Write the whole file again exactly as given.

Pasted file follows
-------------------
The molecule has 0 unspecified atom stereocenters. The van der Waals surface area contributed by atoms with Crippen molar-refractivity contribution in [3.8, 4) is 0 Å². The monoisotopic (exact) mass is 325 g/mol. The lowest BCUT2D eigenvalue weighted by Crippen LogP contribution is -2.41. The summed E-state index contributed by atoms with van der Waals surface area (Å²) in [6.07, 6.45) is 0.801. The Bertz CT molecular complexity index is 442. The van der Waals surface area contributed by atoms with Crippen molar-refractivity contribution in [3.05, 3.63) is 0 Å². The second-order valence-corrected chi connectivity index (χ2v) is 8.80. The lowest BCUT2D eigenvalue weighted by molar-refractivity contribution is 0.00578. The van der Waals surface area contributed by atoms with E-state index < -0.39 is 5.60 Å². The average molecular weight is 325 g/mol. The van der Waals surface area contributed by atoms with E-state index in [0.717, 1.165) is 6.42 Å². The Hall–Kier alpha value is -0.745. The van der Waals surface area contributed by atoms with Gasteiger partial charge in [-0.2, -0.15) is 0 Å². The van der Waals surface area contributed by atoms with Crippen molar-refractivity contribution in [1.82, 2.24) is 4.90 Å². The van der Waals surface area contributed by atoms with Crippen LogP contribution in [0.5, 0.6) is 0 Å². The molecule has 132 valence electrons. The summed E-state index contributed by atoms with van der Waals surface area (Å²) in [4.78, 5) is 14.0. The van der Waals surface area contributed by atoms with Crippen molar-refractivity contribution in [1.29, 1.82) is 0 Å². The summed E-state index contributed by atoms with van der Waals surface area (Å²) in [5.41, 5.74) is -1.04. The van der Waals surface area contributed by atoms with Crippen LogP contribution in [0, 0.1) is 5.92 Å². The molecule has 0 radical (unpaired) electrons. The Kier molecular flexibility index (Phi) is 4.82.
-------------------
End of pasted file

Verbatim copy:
The molecule has 0 unspecified atom stereocenters. The van der Waals surface area contributed by atoms with Crippen molar-refractivity contribution in [3.8, 4) is 0 Å². The monoisotopic (exact) mass is 325 g/mol. The lowest BCUT2D eigenvalue weighted by Crippen LogP contribution is -2.41. The summed E-state index contributed by atoms with van der Waals surface area (Å²) in [6.07, 6.45) is 0.801. The Bertz CT molecular complexity index is 442. The van der Waals surface area contributed by atoms with Crippen molar-refractivity contribution in [3.05, 3.63) is 0 Å². The second-order valence-corrected chi connectivity index (χ2v) is 8.80. The lowest BCUT2D eigenvalue weighted by molar-refractivity contribution is 0.00578. The van der Waals surface area contributed by atoms with E-state index < -0.39 is 5.60 Å². The average molecular weight is 325 g/mol. The van der Waals surface area contributed by atoms with E-state index in [0.717, 1.165) is 6.42 Å². The Hall–Kier alpha value is -0.745. The van der Waals surface area contributed by atoms with Gasteiger partial charge in [-0.2, -0.15) is 0 Å². The van der Waals surface area contributed by atoms with Crippen molar-refractivity contribution in [1.82, 2.24) is 4.90 Å². The van der Waals surface area contributed by atoms with Crippen LogP contribution in [0.5, 0.6) is 0 Å². The molecule has 132 valence electrons. The summed E-state index contributed by atoms with van der Waals surface area (Å²) in [4.78, 5) is 14.0. The van der Waals surface area contributed by atoms with Crippen molar-refractivity contribution in [1.29, 1.82) is 0 Å². The summed E-state index contributed by atoms with van der Waals surface area (Å²) in [5.41, 5.74) is -1.04. The van der Waals surface area contributed by atoms with Crippen LogP contribution in [0, 0.1) is 5.92 Å². The molecule has 0 radical (unpaired) electrons. The Kier molecular flexibility index (Phi) is 4.82.